No access to referencedObject

I´m new to specklepy and try to read data from an Archicad model on our server. I simply want to read out the data from referencedObject via python like so:

commit = client.commit.get(STREAM_ID, COMMIT_ID)
refObj = commit.referencedObject(id=“5edbde50e9f1c66a1da5bf91f82a2f93”)

This throws the exception:
AttributeError: ‘SpeckleException’ object has no attribute ‘referencedObject’

In my understanding there definitely should be a referencedObject.

Maybe someone can help me out with this?
thanks in advance!

in this case, refObj = commit.referencedObject will return the string value "5edbde50e9f1c66a1da5bf91f82a2f93"

there is no need to retrieve this as if it were a method named referencedObject

to then retrieve the data in the commit using this id

# Create the server transport for the specified stream.
transport = ServerTransport(client=client, stream_id=STREAM_ID)

# Receive the object
received_base = operations.receive(obj_id=refObj, remote_transport=transport)

Hi Jonathan,
thanks for your answer! I must admit, the whole specklepy experience is pure frustration to me at this point. I simply want to read out data from an Archicad model on our server. Nothing specific at this point. I just want to be able to read out lets say all columns for example. with GraphQL under the referencedObject I get at least a list of children and there data. With specklepy I m not getting even close to any data of use so far. The speckledocs didn´t really help me. I´m new to python and speckle, so I guess the problem is me.
Is there somewhere a simple example how to retrieve Data from an architectural Model (Revit or Archicad) via specklepy that shows how to dig into the collections? Maybe I just missed the right resource to build up some knowledge.
Thank you!

Thank you for reaching out and sharing your experience.

I understand your frustration and appreciate your patience. Many of our connectors handle the complex task of translating database graph data into a format usable by various applications. The specifics of what you aim to extract from the raw data will influence the best approach to traverse it.

Given that you’re new to Python, I don’t want to overwhelm you with too much detail at once. Knowing more about what you’re trying to achieve and why would be helpful. This way, I can provide the most relevant and straightforward guidance.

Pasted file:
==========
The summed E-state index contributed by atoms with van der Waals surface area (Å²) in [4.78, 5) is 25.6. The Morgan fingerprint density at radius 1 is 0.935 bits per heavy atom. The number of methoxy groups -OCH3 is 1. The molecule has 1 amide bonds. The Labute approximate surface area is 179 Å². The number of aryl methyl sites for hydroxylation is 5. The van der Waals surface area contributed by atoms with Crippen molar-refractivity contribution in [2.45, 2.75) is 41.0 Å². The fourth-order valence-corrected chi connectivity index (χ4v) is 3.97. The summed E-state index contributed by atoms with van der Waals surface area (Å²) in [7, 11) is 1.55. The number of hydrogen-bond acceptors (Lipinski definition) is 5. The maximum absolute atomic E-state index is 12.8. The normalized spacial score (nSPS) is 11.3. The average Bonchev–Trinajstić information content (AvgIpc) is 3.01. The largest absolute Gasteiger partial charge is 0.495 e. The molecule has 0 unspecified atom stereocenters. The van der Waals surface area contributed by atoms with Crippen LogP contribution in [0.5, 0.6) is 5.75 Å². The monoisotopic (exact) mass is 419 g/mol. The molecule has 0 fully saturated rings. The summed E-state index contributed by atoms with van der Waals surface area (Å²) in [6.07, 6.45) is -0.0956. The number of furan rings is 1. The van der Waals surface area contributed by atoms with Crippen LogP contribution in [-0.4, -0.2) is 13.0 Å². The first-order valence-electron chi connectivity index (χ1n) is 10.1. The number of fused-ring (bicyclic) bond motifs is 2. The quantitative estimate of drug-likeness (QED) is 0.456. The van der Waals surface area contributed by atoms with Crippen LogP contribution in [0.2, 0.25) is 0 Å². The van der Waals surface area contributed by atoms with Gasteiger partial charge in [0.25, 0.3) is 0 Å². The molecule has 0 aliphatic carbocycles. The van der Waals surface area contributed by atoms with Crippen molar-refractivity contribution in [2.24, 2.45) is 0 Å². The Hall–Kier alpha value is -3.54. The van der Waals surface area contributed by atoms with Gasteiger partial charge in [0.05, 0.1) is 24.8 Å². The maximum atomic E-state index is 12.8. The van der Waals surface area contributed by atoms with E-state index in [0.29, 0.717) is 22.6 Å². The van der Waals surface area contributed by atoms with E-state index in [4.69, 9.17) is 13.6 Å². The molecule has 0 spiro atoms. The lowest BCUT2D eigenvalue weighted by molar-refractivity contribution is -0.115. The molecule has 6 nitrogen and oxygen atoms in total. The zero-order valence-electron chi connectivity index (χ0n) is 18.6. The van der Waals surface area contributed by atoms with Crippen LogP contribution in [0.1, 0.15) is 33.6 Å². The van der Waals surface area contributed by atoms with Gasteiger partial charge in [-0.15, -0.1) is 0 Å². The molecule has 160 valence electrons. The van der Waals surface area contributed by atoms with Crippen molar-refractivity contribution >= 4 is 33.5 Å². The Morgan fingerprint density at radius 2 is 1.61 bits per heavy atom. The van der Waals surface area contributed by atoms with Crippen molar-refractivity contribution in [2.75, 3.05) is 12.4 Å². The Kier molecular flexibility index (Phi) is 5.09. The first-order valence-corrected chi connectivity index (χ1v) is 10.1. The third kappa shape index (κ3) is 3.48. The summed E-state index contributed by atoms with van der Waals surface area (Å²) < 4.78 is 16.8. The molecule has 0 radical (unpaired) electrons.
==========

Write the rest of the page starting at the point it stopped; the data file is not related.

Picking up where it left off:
@Jedd gave a great talk at SpeckleCon23 about the nature of data in Speckle, and consequently, it isn’t straightforward to point to the URL and create a table, say.

We include a helper function in every Speckle Automate function template that can get you started.

def flatten_base(base: Base) -> Iterable[Base]:
    """Flatten a base object into an iterable of bases.
    This function recursively traverses the 
    `elements` or `@elements` attribute of the 
    base object, yielding each nested base object.

        base (Base): The base object to flatten.

        Base: Each nested base object in the hierarchy.
    # Attempt to get the elements attribute, 
    elements = getattr(base, "elements", 
               getattr(base, "@elements", None)) # fallback to @elements 
    if elements is not None:
        for element in elements:
            yield from flatten_base(element)
    yield base

This may not be ideal, and I’m happy to work with you on something more appropriate, but this does give you a flat list of all the Speckle Base objects in a given version commit.

Calling this function will be as simple as following up the transport retrieved from earlier with:

# Receive the object
received_base = operations.receive(obj_id=refObj, remote_transport=transport)

element_list = flatten_base(received_base)

This will give you a flat list of all the Speckle Base objects in the commit. From there, you can filter or manipulate the data as needed. It’s not the end of the story as a Revit dataset can include instances of types and other complications (which we can overcome)

I gave a talk at BILT earlier this month that rapidly goes step-by-step through a Revit dataset that might be interesting to you… but apologies again if this is a Python too far right now: GitHub - specklesystems/automate-function-bilt-workshop

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If you aren’t already, running all of this in a Jupyter notebook can be a great way to ease your way through, it certainly makes exploring easier, and you may wish to quickly visualise that flat list in a dataframe

import pandas as pd
# Convert the list of base objects to a DataFrame
df = pd.DataFrame([element.get_data_dict() for element in element_list])

# Display the DataFrame (optional)
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Thanks for your help Jonathan!

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